Stranded passengers outside the deserted prepaid taxi booth at Howrah station; (right) police try to disperse a crowd of taxi drivers outside Bankshall court ahead of the bail hearing of 21 cabbies. Pictures by Sanjoy Chattopadhyaya and Pradip Sanyal
The Mamata Banerjee government on Tuesday warned of a harsher crackdown on agitating taxi drivers amid confusing signals from the trade unions about whether cabs would return to the roads on Wednesday.
Twenty-one of the 22 drivers arrested on August 7 and charged with rioting were granted bail in the afternoon, but some union leaders said it wasn’t enough for them to call off the agitation. One driver had been freed on Monday.
“We have demanded that all false cases against taxi drivers be withdrawn. We have also asked the government to ensure drivers are not harassed with a penalty of Rs 3,000 for refusing passengers. Unless the transport minister meets these demands, how can we say that taxis will run normally from tomorrow?” state Citu president Shyamal Chakraborty said.
His statement contrasted with that of taxi drivers in the crowd that had milled outside Bankshall court an hour ahead of the bail hearing. “We will be back with our taxis tomorrow morning,” said Ramesh Nishad, who had been fined Rs 3,000 last month for refusing a passenger. “But this policy of imposing a fine of Rs 3,000 for an offence like refusing a passenger has to be stopped immediately.”
Taxi unions also want the government to recall the showcause notices slapped on 400-odd drivers for going on strike last Thursday.
The public prosecutor had opposed bail for the 21 drivers arrested in the wake of the mayhem at Esplanade that day, submitting in writing that the police needed more time to find out who else were involved in the violence.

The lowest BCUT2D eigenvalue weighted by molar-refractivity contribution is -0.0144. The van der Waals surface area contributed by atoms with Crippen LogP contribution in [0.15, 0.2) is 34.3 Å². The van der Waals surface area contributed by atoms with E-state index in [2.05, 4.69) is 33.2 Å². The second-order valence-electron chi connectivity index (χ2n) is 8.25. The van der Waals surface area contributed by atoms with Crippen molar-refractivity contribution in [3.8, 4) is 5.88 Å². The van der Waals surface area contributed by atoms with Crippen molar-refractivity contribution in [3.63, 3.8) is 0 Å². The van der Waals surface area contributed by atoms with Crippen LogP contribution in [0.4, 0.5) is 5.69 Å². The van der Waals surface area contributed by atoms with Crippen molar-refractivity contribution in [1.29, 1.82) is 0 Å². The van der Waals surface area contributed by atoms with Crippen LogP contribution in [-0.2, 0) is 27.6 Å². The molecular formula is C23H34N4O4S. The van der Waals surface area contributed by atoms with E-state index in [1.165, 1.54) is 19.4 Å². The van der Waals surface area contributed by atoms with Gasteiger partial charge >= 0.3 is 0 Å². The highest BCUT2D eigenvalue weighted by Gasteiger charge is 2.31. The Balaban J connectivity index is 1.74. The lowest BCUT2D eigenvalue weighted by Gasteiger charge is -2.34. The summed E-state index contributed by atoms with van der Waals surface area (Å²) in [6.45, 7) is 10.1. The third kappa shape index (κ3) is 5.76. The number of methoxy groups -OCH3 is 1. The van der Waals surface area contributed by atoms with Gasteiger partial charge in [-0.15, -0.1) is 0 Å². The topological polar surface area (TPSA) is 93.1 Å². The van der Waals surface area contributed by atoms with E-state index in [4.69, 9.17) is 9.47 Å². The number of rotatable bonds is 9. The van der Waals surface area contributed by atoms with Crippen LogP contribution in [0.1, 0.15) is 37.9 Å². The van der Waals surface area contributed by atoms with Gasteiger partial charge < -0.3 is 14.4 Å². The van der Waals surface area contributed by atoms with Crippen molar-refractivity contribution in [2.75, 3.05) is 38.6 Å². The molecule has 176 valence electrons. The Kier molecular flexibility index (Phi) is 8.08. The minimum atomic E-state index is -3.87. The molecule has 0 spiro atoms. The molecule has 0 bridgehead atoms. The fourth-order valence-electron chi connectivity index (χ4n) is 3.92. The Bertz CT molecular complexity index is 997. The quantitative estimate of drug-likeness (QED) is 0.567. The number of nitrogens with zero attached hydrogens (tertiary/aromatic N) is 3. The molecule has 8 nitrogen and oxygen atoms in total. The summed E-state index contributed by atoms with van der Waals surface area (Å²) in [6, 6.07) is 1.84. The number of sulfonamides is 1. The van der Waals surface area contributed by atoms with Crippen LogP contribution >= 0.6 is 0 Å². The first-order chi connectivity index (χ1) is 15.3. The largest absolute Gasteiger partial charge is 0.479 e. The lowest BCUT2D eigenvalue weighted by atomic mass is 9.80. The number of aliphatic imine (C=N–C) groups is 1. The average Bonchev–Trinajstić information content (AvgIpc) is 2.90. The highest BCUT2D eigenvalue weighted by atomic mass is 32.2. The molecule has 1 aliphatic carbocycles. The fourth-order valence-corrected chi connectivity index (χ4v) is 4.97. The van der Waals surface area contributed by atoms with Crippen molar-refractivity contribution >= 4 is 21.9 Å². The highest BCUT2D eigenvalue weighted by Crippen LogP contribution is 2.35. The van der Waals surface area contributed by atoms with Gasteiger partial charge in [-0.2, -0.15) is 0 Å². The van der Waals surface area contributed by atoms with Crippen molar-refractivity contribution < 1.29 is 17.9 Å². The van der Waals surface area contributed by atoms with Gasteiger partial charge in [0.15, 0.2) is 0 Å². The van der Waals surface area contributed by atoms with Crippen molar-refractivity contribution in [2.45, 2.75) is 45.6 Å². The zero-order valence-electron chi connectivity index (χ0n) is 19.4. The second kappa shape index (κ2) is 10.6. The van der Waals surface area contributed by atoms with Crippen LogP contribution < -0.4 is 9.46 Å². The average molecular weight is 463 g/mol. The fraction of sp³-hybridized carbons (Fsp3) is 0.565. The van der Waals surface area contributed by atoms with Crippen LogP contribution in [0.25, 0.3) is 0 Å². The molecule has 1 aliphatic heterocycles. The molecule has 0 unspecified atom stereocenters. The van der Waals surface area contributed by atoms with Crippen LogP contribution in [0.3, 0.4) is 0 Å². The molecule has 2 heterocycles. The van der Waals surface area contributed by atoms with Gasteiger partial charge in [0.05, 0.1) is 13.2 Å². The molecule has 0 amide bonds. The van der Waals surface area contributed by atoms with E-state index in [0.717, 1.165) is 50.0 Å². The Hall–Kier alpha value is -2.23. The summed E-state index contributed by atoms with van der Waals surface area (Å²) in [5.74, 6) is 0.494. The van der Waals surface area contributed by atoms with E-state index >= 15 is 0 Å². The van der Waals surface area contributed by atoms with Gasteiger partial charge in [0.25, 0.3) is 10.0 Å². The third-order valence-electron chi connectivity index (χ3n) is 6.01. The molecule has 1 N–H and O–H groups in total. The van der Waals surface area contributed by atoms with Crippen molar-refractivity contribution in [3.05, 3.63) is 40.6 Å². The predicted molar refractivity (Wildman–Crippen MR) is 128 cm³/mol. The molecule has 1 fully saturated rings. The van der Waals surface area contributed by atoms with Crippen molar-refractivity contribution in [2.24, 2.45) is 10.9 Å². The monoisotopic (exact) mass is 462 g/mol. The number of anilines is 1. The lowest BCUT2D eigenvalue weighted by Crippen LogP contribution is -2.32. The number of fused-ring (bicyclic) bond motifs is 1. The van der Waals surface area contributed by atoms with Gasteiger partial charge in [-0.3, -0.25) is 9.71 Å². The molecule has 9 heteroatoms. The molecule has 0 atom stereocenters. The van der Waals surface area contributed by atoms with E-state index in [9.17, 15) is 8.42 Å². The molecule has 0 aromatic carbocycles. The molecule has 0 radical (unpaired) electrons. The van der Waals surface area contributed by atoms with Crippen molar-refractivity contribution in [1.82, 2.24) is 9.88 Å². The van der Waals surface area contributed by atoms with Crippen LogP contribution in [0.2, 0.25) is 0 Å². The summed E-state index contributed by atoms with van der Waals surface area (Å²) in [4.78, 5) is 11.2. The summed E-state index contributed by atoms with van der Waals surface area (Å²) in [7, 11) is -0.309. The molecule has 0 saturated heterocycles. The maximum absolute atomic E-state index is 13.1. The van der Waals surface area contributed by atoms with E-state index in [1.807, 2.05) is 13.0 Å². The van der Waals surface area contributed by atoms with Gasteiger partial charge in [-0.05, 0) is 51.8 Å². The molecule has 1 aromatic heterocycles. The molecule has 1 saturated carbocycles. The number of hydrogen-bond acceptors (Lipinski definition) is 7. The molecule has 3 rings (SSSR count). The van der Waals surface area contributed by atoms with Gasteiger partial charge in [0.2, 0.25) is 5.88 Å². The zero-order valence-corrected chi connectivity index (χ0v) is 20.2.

The team of five lawyers representing the drivers opposed the submission, saying that the police had been given enough time to question the arrested drivers. Chief metropolitan magistrate Viswaroop Sett granted bail to the drivers on a surety bond of Rs 500 each. A plea to reduce the bond was turned down.
Leaders of the Left trade unions spearheading the drivers’ “law violation programme” seemed to be split on what to expect of the government. Some felt that now was the opportune moment to mount pressure for a revision of taxi fares. Others feared that any such attempt would backfire.
“The government should ideally increase taxi fares and also implement the 15 per cent night charge that it had promised to introduce in 2012,” said Anadi Sahoo, Citu leader and a former labour minister. “By not increasing bus fares for more than a year, the government has already forced hundreds of bus owners to go off the roads. If it does not increase taxi fares, they will take the same route.”
But the Citu leadership officially avoided a direct reply when asked whether taxi fares should be hiked. “Fare hike is an issue that concerns taxi owners and drivers. Our trade union has nothing to do with that,” state Citu president Chakraborty said.
Transport minister Madan Mitra, who is to meet representatives of six taxi unions on Wednesday, said the crackdown on “passenger refusal” wouldn’t stop. “If taxis aren’t back on the roads tomorrow, drivers will be charged under more stringent sections of the law, if required,” he warned.
Mitra said going on strike and causing disruptions wouldn’t help the taxi drivers’ cause. “If a section of drivers has started believing they can push the government to accept their demands, they are living in a fool’s paradise.”
The minister had previously said he would like to interact with the taxi drivers rather than union representatives, “The interaction is not likely to throw up a surprise. The trade unions have been wanting to meet the transport minister for some time and the meeting will offer them a platform to speak up. That’s it,” a senior official said.
While Mitra read out the riot act, a section of Trinamul workers was spotted advising taxi drivers in pockets of south Calcutta not to take recourse to a flash strike again. In parts of Bhowanipore and Ballygunge, Trinamul supporters went around in no-refusal taxis with party flags, telling drivers that the government had decided not to slap the Rs 3,000 fine for passenger refusal.
In return, they urged all drivers to return to work on Wednesday.